My friend Seth Jayson, co-advisor of the Motley Fool Hidden Gems service, was chatting with me the other day at Fool global headquarters. We were talking about what is probably the most hated sector today -- health care, a sector I'm quite familiar with as the Fool's online editor for biotech and pharmaceuticals. And why is it so hated?
One word: Obamacare.
Mention that word at work or a party or a town hall meeting and you're going to be in the middle of a swirl of controversy, no matter which side of the issue you support.
A year or so ago, the most hated sector was banking, anything to do with financial services. And no wonder. Companies like AIG
Today, it's health care. Not for the same reasons, but for reasons enough.
And where there's emotion, there's opportunity.
Insurance company CEOs like Stephen Hemsley or William McGuire before him at UnitedHealth Group
Big pharmaceutical companies like Merck
Facts like the above, combined with a lot of fervent feelings, serve to make the health-care sector one of the most reviled industries today.
Investments in industries hated by investors tend to perform very strongly after the hatred moves someplace else. That banking sector I mentioned earlier? Well, investors who saw through the fear and loathing have had several chances to double their money or more over the course of this year.
Another example: Remember the auto bailouts? Remember when the executives of Chrysler and Ford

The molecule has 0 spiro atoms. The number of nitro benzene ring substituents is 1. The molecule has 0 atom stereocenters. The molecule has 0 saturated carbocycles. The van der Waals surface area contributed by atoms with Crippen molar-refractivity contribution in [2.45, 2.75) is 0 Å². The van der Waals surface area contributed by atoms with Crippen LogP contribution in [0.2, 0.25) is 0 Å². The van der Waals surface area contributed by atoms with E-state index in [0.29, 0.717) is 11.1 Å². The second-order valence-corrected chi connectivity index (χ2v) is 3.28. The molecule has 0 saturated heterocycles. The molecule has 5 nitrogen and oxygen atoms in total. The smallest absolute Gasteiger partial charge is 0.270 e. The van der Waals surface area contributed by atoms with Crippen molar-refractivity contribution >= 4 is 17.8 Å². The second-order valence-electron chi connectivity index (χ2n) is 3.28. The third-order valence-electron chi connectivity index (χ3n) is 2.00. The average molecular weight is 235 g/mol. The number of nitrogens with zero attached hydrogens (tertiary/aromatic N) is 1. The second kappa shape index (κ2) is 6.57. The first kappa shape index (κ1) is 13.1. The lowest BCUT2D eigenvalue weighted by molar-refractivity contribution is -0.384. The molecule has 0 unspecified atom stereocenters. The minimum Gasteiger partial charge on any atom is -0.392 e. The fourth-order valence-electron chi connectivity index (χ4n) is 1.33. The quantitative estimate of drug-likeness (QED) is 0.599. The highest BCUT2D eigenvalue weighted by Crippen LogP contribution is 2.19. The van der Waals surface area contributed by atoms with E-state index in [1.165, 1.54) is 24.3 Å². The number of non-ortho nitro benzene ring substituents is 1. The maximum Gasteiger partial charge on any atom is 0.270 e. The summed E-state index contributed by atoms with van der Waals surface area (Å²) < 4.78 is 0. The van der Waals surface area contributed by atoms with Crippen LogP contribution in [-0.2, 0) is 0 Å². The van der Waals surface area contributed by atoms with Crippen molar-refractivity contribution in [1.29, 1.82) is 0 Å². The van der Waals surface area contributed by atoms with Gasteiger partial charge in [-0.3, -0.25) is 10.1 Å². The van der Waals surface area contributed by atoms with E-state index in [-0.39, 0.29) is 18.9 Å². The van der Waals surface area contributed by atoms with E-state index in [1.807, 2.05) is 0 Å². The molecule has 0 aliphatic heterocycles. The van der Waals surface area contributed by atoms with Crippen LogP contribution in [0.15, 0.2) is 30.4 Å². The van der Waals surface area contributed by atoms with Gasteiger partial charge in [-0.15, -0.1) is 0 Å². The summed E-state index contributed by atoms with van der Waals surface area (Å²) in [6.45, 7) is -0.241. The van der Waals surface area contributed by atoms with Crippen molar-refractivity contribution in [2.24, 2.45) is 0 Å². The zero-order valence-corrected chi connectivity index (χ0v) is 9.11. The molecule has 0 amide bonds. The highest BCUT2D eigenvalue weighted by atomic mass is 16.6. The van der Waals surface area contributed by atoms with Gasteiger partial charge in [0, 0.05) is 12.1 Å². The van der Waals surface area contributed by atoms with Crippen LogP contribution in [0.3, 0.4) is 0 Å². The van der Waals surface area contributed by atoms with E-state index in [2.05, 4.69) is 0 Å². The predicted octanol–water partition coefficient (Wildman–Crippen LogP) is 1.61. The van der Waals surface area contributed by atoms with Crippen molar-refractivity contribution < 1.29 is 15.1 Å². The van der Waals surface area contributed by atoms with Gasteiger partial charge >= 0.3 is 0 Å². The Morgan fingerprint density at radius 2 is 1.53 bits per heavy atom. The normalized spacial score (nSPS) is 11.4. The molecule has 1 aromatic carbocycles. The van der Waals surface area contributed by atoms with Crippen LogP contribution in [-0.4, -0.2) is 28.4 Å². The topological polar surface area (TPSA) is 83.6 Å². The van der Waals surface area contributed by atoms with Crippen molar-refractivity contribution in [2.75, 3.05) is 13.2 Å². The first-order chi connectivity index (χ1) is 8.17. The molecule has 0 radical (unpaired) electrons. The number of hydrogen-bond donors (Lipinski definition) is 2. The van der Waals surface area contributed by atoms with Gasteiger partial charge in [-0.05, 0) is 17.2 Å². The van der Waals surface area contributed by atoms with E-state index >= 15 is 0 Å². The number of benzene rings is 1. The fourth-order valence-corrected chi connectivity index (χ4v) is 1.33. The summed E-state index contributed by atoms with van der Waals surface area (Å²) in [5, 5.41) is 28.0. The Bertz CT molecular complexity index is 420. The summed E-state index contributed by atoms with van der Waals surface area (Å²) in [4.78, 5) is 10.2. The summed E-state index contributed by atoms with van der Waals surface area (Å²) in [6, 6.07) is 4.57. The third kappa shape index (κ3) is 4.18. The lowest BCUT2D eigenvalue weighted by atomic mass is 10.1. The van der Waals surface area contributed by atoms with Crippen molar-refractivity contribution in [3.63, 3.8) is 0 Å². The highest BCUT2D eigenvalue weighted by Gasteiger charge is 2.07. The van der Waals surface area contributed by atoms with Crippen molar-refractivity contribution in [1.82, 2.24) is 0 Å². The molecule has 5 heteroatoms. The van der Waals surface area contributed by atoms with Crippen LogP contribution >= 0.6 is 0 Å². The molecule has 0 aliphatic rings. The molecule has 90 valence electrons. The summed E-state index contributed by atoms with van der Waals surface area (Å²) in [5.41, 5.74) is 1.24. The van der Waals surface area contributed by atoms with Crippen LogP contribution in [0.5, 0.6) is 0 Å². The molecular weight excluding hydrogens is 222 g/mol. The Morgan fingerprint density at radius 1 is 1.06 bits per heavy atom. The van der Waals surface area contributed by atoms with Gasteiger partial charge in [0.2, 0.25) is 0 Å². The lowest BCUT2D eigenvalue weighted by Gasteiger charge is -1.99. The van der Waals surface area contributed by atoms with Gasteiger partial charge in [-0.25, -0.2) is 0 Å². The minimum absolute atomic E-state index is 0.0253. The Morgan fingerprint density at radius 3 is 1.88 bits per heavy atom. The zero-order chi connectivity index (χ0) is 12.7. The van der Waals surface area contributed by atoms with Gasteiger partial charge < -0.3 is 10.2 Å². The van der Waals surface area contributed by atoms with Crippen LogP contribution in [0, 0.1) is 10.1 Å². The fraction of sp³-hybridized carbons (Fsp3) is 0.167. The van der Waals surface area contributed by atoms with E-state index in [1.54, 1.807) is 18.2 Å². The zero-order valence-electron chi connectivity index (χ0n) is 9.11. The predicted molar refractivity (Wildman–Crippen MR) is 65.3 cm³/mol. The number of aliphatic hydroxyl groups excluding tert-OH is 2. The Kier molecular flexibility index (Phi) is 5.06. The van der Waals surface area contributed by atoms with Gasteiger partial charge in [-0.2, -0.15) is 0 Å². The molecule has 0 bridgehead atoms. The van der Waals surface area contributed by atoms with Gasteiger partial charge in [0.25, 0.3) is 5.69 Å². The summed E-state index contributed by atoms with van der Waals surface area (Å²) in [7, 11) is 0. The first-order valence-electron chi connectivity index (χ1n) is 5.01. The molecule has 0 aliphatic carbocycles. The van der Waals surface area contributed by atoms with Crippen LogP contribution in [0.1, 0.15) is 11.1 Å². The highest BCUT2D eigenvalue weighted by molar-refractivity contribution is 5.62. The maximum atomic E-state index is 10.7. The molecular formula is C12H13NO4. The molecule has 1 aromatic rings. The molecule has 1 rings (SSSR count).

There is no Exhibit C
I'm not saying that investing in a sector just because it's hated will lead to massive returns. What I am saying is that smart investors look carefully in those sectors for the best companies, companies that might have seen their share prices unduly punished merely through association.
Further, outsized returns don't come to investors who wait until everything turns peachy again, either in a sector or the market generally. Warren Buffett reminded us of this when he said that we pay a high price for a cheery consensus. Oftentimes, to get those home runs, we have to look in areas the market hates.
That's why Seth and co-advisor Andy Cross recently purchased inVentiv Health for the Hidden Gems real-money portfolio. As they wrote before buying shares, "InVentiv has been in Hidden Gems land for quite some time. ... The company has established itself as the quintessential one-stop-shop for Big Pharma and other companies in the health-care sector." Add in the drop in price and sector-membership, and the company appears golden.
Seth and Andy are dedicated to looking even deeper in the health-care sector. One of their latest portfolio candidates is a heavyweight which Seth believes has been left for dead by Mr. Market amid worries about the health-care debate. To show what he means, and as a bonus to members, Seth is preparing a short video in which he walks through his valuation thesis of this company.
To find out what this Gem is and why Seth believes it's worth investing in today, sign up for a free 30-day trial to Hidden Gems. There's no obligation. Simply click here.
Jim Mueller doesn't own shares in any company mentioned. BorgWarner, Laboratory Corp. of America, and UnitedHealth Group are Stock Advisor picks. Pfizer and UnitedHealth are Inside Value choices. Autoliv and inVentiv Health are Motley Fool Hidden Gems recommendations. The Fool owns shares of UnitedHealth and inVentiv Health. The Fool's disclosure policy loves controversy because it creates opportunity.